Members of the church council began reading the Scripture lessons on the third Sunday of each month in 1975.  In July, 1977, Pastor Himes retired from full-time ministry.  During his tenure, the following were added or accomplished: new dossal curtain for the chancel, new amplifier system, new red and white paraments, offering plate and receiving basin, guest register, parsonage refrigerator, carpet at entrance of church, front driveway and parking area paved.  The parsonage underwent renovation and remodeling with members doing most of the work.


In November 1978, Seminarian Andrew Arruza accepted the call to Our Savior.  He was ordained at Our Savior on February 4, 1979.  This was the first ordination held at our church.  Pastor Arruza instituted an overnight retreat for the Church Council.  The first one was held at the Lutheran Retreat Center at Atlantic Beach.  We also used the new Lutheran Book of Worship the first of May, 1979.  Pastor Arruza was also appointed a Chaplain in the United States Army Reserves.  Chaplain John Weaver administered the oath of office.

At the 25th Anniversary celebration, the burning of the parsonage mortgage was observed.


Pastor Richard Boger was called from the Pacific Lutheran Seminary in Berkely, California in 1980.  He was ordained in his home church, Redeemer Lutheran Church, Atlanta, Georgia.

Pastor Boger encouraged lay participation in the worship service.  He encouraged Holy Communion more frequently.  He also emphasized Bible study, and was instrumental in two specialized  areas of study, i.e., "Word and Witness," and the Bethel Series.

During Pastor Boger's tenure, the parsonage was sold.  The proceeds were used for extensive remodeling of the multipurpose hall.  Some of the improvements were:  the installation of crossbeams to preserve the structural integrity of the building, carpeting, installation of pews, stained glass in large windows and upper windows.  New lighting was installed, as well as fresh paiant.  Also, one side of the educational wing was converted into a fellowship hall along with a new kitchen.  Dedication of the renovated multipurpose hall was held in 1986.
 
In the fall of 1984, a community-wide ceremony was held on the lawn of the church to commemorate the lives of those lost in the terrorist bombing of the Marine Barracks in Lebanon.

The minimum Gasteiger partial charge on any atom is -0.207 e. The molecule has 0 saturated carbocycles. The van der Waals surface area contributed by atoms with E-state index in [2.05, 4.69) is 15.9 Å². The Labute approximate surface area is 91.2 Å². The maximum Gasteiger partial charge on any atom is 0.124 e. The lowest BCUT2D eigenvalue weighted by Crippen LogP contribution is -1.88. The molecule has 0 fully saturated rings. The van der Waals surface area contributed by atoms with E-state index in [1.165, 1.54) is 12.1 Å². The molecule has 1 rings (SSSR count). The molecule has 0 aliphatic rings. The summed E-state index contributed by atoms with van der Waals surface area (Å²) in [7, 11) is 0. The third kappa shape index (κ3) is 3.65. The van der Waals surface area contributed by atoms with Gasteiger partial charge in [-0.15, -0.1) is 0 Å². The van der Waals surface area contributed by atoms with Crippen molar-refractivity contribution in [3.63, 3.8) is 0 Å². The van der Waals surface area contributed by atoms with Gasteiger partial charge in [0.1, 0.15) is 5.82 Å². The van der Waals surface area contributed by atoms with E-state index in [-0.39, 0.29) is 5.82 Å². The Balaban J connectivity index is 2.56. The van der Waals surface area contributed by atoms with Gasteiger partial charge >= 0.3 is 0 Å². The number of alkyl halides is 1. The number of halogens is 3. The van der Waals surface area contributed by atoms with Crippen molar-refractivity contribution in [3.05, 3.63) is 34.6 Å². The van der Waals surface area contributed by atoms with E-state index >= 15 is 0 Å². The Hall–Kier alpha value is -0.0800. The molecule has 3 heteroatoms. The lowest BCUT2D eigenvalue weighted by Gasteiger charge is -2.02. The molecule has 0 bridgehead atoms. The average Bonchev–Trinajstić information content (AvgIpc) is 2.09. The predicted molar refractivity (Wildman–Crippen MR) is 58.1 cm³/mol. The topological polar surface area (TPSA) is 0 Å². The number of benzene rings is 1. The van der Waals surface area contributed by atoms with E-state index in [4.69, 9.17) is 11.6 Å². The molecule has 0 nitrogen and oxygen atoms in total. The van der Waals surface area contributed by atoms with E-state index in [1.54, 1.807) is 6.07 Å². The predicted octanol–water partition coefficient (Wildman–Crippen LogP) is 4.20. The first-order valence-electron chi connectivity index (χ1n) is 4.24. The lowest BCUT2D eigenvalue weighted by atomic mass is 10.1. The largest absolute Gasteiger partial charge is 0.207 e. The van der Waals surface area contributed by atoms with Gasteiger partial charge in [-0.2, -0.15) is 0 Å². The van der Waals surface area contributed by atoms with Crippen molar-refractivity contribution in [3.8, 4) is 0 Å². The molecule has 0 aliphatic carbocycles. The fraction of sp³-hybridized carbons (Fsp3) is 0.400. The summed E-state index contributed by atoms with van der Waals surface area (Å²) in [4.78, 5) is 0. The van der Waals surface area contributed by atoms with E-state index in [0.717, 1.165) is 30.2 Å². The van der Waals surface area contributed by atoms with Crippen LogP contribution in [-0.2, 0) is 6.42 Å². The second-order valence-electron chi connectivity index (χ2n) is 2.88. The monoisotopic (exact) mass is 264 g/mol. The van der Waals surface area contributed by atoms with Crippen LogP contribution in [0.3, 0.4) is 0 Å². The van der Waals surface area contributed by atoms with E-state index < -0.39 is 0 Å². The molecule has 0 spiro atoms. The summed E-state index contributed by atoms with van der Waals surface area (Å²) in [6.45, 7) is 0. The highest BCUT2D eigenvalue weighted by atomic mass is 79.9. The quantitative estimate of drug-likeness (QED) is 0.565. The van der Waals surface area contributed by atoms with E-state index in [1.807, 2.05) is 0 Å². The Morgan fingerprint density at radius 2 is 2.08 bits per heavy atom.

Pastor Boger departed in 1990.  Chaplain Dan Parry was designated vice-pastor until the arrival of Pastor James Braswell who was called from a parish in the Shenandoah Valley of Virginia in 1991.  Pastor Braswell started the Wednesday night Communion Service.  he also encouraged lay participation in the worship service.  During this period, a Montessori School was established in the church facility.

Due to increased attendance and space considerations, there was interest in a new sanctuary.  In 1992, preliminary studies were made, and committees formed to explore the possibility of building a new sanctuary.  Guidance was sought from the ELCA Division for Outreach.  The congregation approved the construction, and financing through a pledge drive was conducted under the guidance of Kairos Associates.  The Appeal Advisory Committee and the Building Committee held many meetings filled with members of the congregation.  Financing was derived from Aid Association for Lutherans (AAL).  The loan was about $450,000.00; the pledge drive goal was $120,000.00 and the congregation pledged approximately $180,000.00 over a three year period.  Dedication of the sanctuary was held Palm Sunday, 1995.

Pastor Braswell departed in August, 1996, in response to a call from St. Matthew's Lutheran Church, Herron, Michigan.

During the interim period, a new piano was purchased.  The courtyard was also completed with dedication on All Saints Sunday, 1997.

Pastor David Mielke was called to Our Savior in 1997.  During his tenure, an Ahlborn-Galanti organ and sound system was purchased in 1998.  Also during this period, due to the requirements of the new Jacksonville bypass project, the North Carolina Department of Transportation purchased 1.81 acres of church property in 1999 for $75,000.00.  The proceeds were applied to the sanctuary mortgage.

Pastor Mielke departed in May, 2000, to pastor St. Paul's Lutheran Church, Dallas, North Carolina.

Pastor Frederick Simmel was appointed by the Synod to serve the congregation as interim pastor.  He served from August, 2000 to June, 2001.  During this period, suspended ceilings wer installed in the educational wing, the main hallway, choir room, library and offices.  This was accomplished with volunteer labor.


Pastor Hugh Mozingo answered the call to be our pastor in July, 2001.  The Youth Group is very active and participates enthusiastically in the life of the church under his leadership.  From the original altar rail in the multipurpose hall, a decorative railing was fashioned for the choir area in our present sanctuary.  The multipurpose hall, educational wing and office wing were completely re-roofed and vinyl siding installed on all outside painted surfaces.

Throughout the 50 years of ministry to this community, Camp Lejeune chaplains have been most instrumental in carrying out the mission of the church with integral roles.  Some have steped forward and served as vice-pastors and supply pastors.

Pastor Hugh Mozingo has retired after 18 years of dedicated service to the church.  Interim pastor is Pastor Kenneth Saurman.